Classroom Lessons

Classroom Lessons


What did THEY do this summer? A quiz on the political news

It’s been a newsy summer.  Get students thinking about what’s been happening in politics over the summer with this quick survey.


Cities and States Lead on Climate Change

When President Trump announced that the U.S. would be pulling out of the Paris climate agreement, governors and mayors across the country announced that they were still on board and would continue their efforts to reduce greenhouse gas emissions and . In this activity, students read about and disucss how cities and states are leading by example when it comes to climate change. 


Loving v. Virginia: An anniversary for interracial marriage

Students learn about the landmark 1967 Supreme Court decision that overturned laws banning interracial marriage, and consider the legacy of that decision today, 50 years on. 


Mass Incarceration & the New Jim Crow

Michelle Alexander’s book The New Jim Crow changed the conversation about race, racism, and incarceration in this country. In this activity, students explore Alexander’s argument that our criminal justice system has relegated millions of people of color to a permanent second-class status, and examine how people are challenging the policies mass incarceration and the New Jim Crow.


Group reflections to end the school year

Students reflect on the way their advisory or class has worked together and consider the values that are most important to them as a group now and going forward.


ACT UP, 30 Years On

It's the 30th annniversary of  ACT UP. In this lesson, students learn about and discuss the activist organization whose bold, creative organizing forced government action to combat HIV/AIDS.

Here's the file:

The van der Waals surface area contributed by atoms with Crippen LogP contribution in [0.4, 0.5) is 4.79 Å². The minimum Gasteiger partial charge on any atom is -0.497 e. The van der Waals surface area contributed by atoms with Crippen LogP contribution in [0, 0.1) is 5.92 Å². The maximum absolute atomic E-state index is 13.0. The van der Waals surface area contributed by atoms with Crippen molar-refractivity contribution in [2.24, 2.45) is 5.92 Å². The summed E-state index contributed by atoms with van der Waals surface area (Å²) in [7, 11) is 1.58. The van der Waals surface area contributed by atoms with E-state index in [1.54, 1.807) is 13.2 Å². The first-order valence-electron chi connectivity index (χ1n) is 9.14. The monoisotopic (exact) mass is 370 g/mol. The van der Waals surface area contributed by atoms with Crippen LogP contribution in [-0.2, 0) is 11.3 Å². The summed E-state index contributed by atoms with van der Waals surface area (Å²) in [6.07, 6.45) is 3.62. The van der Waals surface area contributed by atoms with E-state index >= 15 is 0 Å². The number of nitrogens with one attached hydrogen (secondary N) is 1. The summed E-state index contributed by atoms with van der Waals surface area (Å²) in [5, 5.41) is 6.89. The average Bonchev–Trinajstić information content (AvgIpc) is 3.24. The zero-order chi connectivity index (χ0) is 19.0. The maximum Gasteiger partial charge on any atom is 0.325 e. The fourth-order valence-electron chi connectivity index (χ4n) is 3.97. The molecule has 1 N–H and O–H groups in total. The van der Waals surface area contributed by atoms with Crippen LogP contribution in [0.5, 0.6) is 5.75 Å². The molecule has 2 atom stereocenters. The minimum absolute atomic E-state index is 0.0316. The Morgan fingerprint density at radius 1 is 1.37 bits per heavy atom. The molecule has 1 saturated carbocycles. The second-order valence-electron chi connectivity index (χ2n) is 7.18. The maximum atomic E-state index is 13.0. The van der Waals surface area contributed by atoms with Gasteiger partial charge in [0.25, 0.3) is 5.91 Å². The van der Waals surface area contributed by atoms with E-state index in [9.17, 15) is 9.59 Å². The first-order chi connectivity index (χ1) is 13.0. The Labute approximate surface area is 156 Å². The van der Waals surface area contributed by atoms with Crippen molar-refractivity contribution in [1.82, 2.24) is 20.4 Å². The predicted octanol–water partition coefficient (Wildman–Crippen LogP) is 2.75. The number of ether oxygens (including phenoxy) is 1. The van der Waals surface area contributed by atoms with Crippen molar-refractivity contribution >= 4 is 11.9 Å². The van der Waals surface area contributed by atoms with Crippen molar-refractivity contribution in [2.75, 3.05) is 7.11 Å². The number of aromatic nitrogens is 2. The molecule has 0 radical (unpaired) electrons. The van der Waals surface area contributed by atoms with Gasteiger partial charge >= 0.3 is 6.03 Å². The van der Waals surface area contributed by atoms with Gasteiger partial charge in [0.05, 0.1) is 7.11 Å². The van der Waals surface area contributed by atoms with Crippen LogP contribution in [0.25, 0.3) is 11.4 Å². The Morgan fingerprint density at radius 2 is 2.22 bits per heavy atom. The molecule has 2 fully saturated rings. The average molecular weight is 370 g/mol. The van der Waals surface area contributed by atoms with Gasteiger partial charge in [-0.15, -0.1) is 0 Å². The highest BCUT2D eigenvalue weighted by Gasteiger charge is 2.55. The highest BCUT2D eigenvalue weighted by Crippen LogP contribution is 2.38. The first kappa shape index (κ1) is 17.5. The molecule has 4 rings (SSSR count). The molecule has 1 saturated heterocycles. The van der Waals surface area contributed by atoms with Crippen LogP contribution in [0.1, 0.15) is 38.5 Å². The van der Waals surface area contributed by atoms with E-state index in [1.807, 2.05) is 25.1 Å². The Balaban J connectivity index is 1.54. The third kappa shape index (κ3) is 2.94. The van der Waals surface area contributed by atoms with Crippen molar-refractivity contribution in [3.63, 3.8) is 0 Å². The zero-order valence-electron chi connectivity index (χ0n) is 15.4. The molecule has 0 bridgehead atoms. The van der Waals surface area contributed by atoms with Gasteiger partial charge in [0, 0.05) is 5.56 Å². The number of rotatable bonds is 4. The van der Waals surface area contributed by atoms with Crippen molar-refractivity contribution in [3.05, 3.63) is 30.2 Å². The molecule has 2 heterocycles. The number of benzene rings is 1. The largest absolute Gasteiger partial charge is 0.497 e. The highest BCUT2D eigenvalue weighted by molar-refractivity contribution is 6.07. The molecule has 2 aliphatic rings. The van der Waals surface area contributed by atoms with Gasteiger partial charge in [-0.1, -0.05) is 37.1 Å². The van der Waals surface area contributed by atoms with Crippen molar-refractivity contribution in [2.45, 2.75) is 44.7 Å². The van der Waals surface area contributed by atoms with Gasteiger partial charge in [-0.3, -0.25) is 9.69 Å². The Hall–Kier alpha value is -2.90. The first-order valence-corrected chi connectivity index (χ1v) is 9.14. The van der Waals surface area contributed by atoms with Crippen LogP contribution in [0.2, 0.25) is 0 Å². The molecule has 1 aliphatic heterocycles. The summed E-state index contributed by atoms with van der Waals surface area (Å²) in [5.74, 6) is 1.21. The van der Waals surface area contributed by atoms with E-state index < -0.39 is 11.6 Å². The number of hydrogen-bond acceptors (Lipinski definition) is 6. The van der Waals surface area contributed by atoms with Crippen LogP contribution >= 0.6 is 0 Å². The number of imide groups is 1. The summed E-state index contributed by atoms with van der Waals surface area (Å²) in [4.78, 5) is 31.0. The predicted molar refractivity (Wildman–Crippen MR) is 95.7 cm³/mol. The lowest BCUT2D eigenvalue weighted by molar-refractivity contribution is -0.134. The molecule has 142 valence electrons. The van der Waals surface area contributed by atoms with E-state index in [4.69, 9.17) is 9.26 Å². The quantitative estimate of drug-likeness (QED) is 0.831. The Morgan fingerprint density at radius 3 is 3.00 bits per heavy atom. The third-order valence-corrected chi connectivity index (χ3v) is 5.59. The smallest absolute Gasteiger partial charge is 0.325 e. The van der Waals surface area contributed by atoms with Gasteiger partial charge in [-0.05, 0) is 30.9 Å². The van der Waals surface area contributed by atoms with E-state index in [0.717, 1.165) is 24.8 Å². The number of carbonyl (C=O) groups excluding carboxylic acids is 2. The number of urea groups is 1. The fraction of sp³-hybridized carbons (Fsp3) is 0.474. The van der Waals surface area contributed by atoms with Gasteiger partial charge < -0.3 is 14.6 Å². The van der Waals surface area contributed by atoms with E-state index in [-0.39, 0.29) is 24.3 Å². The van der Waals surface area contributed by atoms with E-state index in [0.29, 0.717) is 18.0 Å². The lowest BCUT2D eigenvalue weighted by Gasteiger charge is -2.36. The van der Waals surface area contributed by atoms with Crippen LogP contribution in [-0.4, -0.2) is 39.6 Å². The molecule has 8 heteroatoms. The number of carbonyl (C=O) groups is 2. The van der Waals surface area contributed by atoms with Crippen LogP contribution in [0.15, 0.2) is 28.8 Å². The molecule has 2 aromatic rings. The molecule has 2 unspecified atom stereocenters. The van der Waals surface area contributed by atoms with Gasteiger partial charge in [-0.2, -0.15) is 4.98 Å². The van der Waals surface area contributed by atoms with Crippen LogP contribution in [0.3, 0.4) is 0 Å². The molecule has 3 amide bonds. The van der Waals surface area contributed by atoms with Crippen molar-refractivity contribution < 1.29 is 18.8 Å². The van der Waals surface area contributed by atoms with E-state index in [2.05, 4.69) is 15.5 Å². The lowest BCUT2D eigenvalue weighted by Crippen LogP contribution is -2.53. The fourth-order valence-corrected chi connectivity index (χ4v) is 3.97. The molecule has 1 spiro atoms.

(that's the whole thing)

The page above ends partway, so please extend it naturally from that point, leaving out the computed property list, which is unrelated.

Looking for Activities to Close the Year?

Now’s a good time to help students take stock of what’s happened in the year, appreciate the community you’ve created together, and look forward to next year.

Here's a roundup of activities we suggest for students of all ages.


Confederate Monuments and the 'Searing Truth'

The city of New Orleans removed four prominent Confederate monuments that had stood as symbols of white supremacy in that city for 133 years. This lesson uses speeches by New Orleans Mayor Mitch Landrieu and City Councilmember Nadine Ramsey to explore the legacy of the Civil War and slavery, and how we choose to address that legacy today.


Prison Abolition and Restorative Justice

Should we abolish prisons? Students learn about and discuss the history of calls for prison abolition and consider alternative approaches, including restorative justice.


FBI Director's firing sparks controversy

Why did President Trump fire James Comey? This activity briefly explores the news and the debate.